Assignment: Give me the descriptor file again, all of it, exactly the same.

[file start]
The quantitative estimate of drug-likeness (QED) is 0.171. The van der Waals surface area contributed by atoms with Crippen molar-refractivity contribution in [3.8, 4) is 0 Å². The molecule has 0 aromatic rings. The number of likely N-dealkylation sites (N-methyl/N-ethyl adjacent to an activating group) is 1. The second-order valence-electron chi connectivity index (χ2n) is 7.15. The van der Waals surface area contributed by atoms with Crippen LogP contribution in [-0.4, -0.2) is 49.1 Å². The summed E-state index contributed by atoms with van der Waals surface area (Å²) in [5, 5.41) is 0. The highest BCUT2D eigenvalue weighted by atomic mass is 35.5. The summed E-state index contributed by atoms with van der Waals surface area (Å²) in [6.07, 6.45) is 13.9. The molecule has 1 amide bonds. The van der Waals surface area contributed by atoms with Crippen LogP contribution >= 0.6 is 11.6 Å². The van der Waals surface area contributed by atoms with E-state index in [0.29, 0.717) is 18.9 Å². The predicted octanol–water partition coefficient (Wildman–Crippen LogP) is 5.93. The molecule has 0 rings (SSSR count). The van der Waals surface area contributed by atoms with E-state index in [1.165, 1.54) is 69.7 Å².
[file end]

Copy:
The quantitative estimate of drug-likeness (QED) is 0.171. The van der Waals surface area contributed by atoms with Crippen molar-refractivity contribution in [3.8, 4) is 0 Å². The molecule has 0 aromatic rings. The number of likely N-dealkylation sites (N-methyl/N-ethyl adjacent to an activating group) is 1. The second-order valence-electron chi connectivity index (χ2n) is 7.15. The van der Waals surface area contributed by atoms with Crippen LogP contribution in [-0.4, -0.2) is 49.1 Å². The summed E-state index contributed by atoms with van der Waals surface area (Å²) in [5, 5.41) is 0. The highest BCUT2D eigenvalue weighted by atomic mass is 35.5. The summed E-state index contributed by atoms with van der Waals surface area (Å²) in [6.07, 6.45) is 13.9. The molecule has 1 amide bonds. The van der Waals surface area contributed by atoms with Crippen LogP contribution >= 0.6 is 11.6 Å². The van der Waals surface area contributed by atoms with E-state index in [0.29, 0.717) is 18.9 Å². The predicted octanol–water partition coefficient (Wildman–Crippen LogP) is 5.93. The molecule has 0 rings (SSSR count). The van der Waals surface area contributed by atoms with E-state index in [1.165, 1.54) is 69.7 Å².